2. Service that Advances One’s Professional Scholarly Community

I have been extremely active in service over the past decade to my professional communities. Several of these activities have required leadership and initiative. For example, as Book Review Editor for the Quality Management Journal, I’m responsible for managing an Associate Editor, and building a pipeline with publishers so that we always have fresh (and free) new books to review. As another example, I am frequently responsible for coordinating abstract submissions and developing technical programs for national and international conferences, which requires both technical and practical leadership.

The following sections outline many of the professional service activities I have been engaged in recent years, with evidence provided through the documents and images that are linked.

a) Serving as a referee or reviewer of scholarly articles or textbooks.

Academic Journals

I typically review between 7 and 13 articles per year, in total, from these 4 journals. Over the 2013-2014 academic year, I reviewed 10 submissions. The Editor of the QMJ and the manager for JTMAE have both complimented me on the quality of my service, as indicated in the linked emails.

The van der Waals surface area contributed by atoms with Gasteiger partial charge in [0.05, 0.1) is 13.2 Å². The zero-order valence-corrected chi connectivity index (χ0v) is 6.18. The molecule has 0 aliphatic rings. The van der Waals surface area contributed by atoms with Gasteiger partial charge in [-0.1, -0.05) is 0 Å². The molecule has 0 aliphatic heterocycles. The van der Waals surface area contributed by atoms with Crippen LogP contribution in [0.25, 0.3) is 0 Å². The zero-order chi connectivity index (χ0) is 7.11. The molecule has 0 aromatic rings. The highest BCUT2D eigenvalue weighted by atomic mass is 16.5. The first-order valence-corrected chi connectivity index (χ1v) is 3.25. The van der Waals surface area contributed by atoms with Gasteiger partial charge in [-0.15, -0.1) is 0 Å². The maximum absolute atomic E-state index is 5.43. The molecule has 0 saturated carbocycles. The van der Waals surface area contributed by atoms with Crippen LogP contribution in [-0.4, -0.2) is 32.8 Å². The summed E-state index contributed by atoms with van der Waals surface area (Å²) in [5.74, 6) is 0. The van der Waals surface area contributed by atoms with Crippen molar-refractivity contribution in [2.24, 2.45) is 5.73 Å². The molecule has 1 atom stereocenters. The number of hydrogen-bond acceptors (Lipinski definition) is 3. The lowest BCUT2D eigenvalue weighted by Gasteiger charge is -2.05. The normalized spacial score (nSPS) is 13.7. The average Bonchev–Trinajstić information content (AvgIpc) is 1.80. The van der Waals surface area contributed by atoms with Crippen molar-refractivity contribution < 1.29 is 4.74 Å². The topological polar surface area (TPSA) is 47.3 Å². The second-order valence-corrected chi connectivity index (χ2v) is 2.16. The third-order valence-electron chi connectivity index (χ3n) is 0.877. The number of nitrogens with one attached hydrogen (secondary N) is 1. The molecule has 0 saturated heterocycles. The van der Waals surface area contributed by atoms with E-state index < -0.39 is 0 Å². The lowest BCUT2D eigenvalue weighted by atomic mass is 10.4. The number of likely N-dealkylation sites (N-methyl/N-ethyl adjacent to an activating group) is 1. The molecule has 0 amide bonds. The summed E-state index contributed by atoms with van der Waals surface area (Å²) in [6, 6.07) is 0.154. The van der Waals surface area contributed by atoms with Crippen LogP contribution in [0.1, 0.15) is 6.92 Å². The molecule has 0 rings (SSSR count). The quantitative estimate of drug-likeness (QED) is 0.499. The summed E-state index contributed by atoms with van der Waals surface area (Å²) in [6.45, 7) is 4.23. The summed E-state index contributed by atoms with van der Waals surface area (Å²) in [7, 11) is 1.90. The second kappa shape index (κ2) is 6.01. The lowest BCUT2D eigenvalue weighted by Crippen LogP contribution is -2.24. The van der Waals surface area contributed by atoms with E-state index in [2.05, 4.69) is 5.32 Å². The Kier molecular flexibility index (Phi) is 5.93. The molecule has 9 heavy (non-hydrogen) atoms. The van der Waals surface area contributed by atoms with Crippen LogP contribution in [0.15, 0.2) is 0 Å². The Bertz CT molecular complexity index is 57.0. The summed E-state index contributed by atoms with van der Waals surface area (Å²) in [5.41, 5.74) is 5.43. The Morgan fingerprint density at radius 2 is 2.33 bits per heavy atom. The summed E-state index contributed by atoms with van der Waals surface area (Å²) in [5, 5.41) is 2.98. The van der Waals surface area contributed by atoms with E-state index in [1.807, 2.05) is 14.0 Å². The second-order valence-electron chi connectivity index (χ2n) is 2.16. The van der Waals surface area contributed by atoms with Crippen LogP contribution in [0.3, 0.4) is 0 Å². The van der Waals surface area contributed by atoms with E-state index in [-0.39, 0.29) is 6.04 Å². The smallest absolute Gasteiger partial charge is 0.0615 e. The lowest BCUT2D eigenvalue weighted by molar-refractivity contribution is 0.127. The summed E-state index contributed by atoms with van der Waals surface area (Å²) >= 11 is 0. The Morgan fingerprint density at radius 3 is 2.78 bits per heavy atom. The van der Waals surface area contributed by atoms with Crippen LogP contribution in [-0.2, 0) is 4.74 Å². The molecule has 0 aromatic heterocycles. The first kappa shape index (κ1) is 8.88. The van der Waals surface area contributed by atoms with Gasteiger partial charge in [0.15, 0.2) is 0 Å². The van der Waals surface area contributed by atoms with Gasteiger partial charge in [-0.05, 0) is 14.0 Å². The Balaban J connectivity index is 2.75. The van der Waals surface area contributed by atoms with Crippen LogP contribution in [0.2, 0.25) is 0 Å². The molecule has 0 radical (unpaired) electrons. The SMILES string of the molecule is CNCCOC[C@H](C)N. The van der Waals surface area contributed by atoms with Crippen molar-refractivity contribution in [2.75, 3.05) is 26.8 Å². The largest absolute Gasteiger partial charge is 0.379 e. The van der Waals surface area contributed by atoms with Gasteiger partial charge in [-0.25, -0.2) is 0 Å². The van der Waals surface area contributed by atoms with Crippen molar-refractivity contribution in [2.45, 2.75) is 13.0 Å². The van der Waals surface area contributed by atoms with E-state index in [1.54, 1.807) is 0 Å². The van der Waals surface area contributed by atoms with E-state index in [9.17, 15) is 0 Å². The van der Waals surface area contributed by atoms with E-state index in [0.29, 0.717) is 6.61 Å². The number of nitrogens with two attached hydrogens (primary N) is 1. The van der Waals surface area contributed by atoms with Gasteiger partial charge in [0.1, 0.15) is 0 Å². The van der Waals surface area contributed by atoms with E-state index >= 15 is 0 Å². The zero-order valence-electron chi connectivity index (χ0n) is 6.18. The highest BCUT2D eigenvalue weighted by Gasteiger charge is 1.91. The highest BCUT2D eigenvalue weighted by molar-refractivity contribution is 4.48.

Course/Textbook Development

In addition to writing chapters for books, I also started editing textbooks over the past year. For Statistics in Practice, I managed a major revision to the 30-chapter test bank, which included reviewing approximately 700 problems for accuracy and presentation, and creating almost 150 new questions that required 8 new datasets.

 

b) Reviewing proposals for sponsored government, academic, or industry programs.

Since 2003, I have served on 18 of 20 (invited) confidential review panels, many for the National Science Foundation (NSF), to evaluate requests for funding for scientific instrumentation and facilities ranging from small grants (~$300K) to large multi-year grants ($115M). A complete list of the panels on which I’ve served (with evidence) is available from the PAC Chair. NSF has strict confidentiality requirements, particularly for panels where large multi-million dollar research facilities are being assessed for continued funding, precluding the insertion of this material into my application.